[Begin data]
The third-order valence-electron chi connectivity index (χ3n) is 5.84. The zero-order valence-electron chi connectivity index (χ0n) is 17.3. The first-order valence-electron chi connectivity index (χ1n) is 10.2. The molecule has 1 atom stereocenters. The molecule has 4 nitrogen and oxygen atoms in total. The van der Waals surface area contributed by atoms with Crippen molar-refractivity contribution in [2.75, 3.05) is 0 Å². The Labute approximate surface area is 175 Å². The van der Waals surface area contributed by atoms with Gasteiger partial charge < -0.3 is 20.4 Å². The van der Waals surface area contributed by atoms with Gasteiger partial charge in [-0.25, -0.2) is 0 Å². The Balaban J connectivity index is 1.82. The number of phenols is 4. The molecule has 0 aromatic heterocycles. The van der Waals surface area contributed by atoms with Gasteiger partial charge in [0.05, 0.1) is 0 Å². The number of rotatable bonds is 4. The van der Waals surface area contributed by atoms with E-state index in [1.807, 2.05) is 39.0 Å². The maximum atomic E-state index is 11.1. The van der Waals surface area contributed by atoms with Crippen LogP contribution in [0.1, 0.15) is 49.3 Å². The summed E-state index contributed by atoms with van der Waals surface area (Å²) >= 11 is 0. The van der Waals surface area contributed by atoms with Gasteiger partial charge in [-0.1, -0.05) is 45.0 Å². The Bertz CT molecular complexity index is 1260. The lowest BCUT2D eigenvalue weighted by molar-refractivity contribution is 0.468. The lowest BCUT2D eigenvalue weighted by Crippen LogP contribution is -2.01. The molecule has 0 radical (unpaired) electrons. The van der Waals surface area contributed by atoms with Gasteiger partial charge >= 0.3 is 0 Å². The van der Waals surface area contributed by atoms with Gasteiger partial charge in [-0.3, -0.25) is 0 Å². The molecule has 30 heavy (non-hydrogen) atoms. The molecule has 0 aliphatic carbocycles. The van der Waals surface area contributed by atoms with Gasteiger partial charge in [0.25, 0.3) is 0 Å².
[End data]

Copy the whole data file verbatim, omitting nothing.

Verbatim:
The third-order valence-electron chi connectivity index (χ3n) is 5.84. The zero-order valence-electron chi connectivity index (χ0n) is 17.3. The first-order valence-electron chi connectivity index (χ1n) is 10.2. The molecule has 1 atom stereocenters. The molecule has 4 nitrogen and oxygen atoms in total. The van der Waals surface area contributed by atoms with Crippen molar-refractivity contribution in [2.75, 3.05) is 0 Å². The Labute approximate surface area is 175 Å². The van der Waals surface area contributed by atoms with Gasteiger partial charge < -0.3 is 20.4 Å². The van der Waals surface area contributed by atoms with Gasteiger partial charge in [-0.25, -0.2) is 0 Å². The Balaban J connectivity index is 1.82. The number of phenols is 4. The molecule has 0 aromatic heterocycles. The van der Waals surface area contributed by atoms with Gasteiger partial charge in [0.05, 0.1) is 0 Å². The number of rotatable bonds is 4. The van der Waals surface area contributed by atoms with E-state index in [1.807, 2.05) is 39.0 Å². The maximum atomic E-state index is 11.1. The van der Waals surface area contributed by atoms with Crippen LogP contribution in [0.1, 0.15) is 49.3 Å². The summed E-state index contributed by atoms with van der Waals surface area (Å²) >= 11 is 0. The van der Waals surface area contributed by atoms with Gasteiger partial charge in [-0.1, -0.05) is 45.0 Å². The Bertz CT molecular complexity index is 1260. The lowest BCUT2D eigenvalue weighted by molar-refractivity contribution is 0.468. The lowest BCUT2D eigenvalue weighted by Crippen LogP contribution is -2.01. The molecule has 0 radical (unpaired) electrons. The van der Waals surface area contributed by atoms with Gasteiger partial charge >= 0.3 is 0 Å². The van der Waals surface area contributed by atoms with Gasteiger partial charge in [-0.3, -0.25) is 0 Å². The molecule has 30 heavy (non-hydrogen) atoms. The molecule has 0 aliphatic carbocycles. The van der Waals surface area contributed by atoms with Gasteiger partial charge in [0.25, 0.3) is 0 Å².